Tag Archives: gingivitis

Senior Oral Health Care

Senior Oral Health Care

Proper oral care can keep you smiling well into retirement. Brushing at least twice a day with a fluoride toothpaste and a soft-bristle brush are important. Flossing helps save your teeth by removing plaque between teeth and below the gum line that your toothbrush can’t reach.

  • What problems should I watch for?
  • Why should I be concerned about gum disease?
  • What if it is too difficult to brush?
  • What are the signs of oral cancer?


What problems should I watch for?

Gingivitis is caused by the bacteria found in plaque that attacks the gums. Symptoms of gingivitis include red, swollen gums and possible bleeding when you brush. If you have any of these symptoms, see Dr. Griffin at once. Gingivitis can lead to a more serious form of gum disease if problems persist.

Why should I be concerned about gum disease?

Three out of four adults over age 35 are affected by some sort of gum (periodontal)disease. In gum disease, the infection may become severe. Your gums begin to recede, pulling back from the teeth. In the worst cases, bacteria form pockets between the teeth and gums, weakening the bone. This can lead to tooth loss if untreated, especially in patients with osteoporosis. If regular oral care is too difficult, Dr. Griffin can provide alternatives to aid in flossing and prescribe medication to keep the infection from getting worse.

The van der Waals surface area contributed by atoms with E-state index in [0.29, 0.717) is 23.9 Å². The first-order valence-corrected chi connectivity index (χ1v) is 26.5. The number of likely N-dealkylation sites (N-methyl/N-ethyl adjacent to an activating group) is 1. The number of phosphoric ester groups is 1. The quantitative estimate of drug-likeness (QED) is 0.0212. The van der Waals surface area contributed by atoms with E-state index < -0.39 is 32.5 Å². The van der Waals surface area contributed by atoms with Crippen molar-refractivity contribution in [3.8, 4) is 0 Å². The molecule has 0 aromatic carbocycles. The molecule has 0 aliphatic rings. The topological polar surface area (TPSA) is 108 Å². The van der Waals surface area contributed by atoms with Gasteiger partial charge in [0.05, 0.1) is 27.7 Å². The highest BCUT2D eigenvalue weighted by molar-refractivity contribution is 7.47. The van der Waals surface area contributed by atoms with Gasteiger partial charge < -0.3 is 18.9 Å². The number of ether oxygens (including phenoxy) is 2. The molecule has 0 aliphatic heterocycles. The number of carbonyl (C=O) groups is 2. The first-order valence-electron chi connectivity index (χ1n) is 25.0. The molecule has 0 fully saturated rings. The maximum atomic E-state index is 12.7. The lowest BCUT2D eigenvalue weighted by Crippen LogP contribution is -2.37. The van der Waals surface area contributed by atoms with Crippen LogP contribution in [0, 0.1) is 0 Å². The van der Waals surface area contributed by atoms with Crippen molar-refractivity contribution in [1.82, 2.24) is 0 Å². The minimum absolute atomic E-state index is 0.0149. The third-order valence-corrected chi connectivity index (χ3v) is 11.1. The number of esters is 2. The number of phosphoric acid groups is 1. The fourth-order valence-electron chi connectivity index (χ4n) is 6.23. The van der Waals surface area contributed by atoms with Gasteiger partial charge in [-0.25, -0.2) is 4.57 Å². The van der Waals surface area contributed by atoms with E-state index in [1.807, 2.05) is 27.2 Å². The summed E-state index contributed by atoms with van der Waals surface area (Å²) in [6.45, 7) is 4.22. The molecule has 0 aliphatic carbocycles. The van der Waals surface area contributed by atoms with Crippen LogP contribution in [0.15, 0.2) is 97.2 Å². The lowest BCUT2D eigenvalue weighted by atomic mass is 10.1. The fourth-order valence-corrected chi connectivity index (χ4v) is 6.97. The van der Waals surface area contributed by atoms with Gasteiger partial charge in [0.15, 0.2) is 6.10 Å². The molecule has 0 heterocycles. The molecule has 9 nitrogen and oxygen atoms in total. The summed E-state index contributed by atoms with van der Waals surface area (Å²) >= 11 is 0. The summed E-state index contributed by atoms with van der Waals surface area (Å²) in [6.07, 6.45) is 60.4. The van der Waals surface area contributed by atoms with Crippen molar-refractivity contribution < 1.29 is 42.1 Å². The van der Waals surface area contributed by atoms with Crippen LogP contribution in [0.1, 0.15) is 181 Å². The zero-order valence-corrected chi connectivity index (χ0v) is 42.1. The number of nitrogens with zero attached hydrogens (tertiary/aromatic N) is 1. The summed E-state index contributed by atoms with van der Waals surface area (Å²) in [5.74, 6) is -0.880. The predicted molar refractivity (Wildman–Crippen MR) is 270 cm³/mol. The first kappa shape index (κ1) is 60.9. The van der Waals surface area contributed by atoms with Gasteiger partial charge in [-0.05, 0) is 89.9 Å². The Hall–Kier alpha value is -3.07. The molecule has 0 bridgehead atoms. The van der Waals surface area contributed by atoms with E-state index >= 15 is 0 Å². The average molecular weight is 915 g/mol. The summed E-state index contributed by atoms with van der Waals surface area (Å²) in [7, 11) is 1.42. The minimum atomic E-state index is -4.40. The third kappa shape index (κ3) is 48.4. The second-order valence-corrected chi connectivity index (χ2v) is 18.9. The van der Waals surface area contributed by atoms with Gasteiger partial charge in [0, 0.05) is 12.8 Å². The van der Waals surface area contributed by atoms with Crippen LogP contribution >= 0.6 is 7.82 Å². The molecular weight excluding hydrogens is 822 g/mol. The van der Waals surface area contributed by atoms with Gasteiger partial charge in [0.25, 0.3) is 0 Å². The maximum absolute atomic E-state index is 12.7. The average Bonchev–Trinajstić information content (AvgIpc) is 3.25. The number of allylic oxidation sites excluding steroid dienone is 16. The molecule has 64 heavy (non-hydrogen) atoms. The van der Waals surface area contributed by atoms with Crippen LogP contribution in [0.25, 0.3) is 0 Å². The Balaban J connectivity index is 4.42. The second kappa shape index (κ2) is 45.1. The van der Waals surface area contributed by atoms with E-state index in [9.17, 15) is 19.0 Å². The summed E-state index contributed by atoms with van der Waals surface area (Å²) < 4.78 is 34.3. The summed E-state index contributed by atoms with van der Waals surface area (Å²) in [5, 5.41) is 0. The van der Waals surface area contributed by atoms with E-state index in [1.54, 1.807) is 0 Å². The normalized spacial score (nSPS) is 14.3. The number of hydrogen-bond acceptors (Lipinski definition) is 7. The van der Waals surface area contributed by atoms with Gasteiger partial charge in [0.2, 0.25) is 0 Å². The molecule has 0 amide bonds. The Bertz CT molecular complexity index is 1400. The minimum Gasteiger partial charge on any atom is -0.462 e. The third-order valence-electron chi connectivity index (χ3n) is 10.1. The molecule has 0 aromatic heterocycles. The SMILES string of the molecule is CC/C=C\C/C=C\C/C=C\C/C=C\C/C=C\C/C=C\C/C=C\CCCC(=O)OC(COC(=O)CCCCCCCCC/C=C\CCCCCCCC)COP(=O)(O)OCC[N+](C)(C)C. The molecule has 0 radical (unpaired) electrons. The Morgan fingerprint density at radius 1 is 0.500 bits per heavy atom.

What if it is too difficult to brush?

If you have arthritis, you may find it difficult to brush and floss. Ask us for ways to overcome this problem. Certain dental products are designed to make dental care less painful for arthritis sufferers. Try using a battery operated toothbrush with a large handle. These toothbrushes can help by doing some of the work for you.

What are the signs of oral cancer?

Oral cancer most often occurs in people over 40 years of age. See Dr. Griffin immediately if you notice any red or white patches on your gums or tongue, sores that fail to heal within two weeks, or an unusual hard spot on the side of your tongue. Oral cancer is often difficult to detect in its early stages, when it can be cured easily. Dr. Griffin will perform a head and neck exam to screen for signs of cancer.

Three out of four adults over age 35 are affected by some sort of gum (periodontal) disease.

If you have any questions about senior dental care or any other dental issues, please feel free to give us a call here in Carrollton, TX at 972-242-2155.  Or, simply use the “Ask Dr. Griffin” form on this page.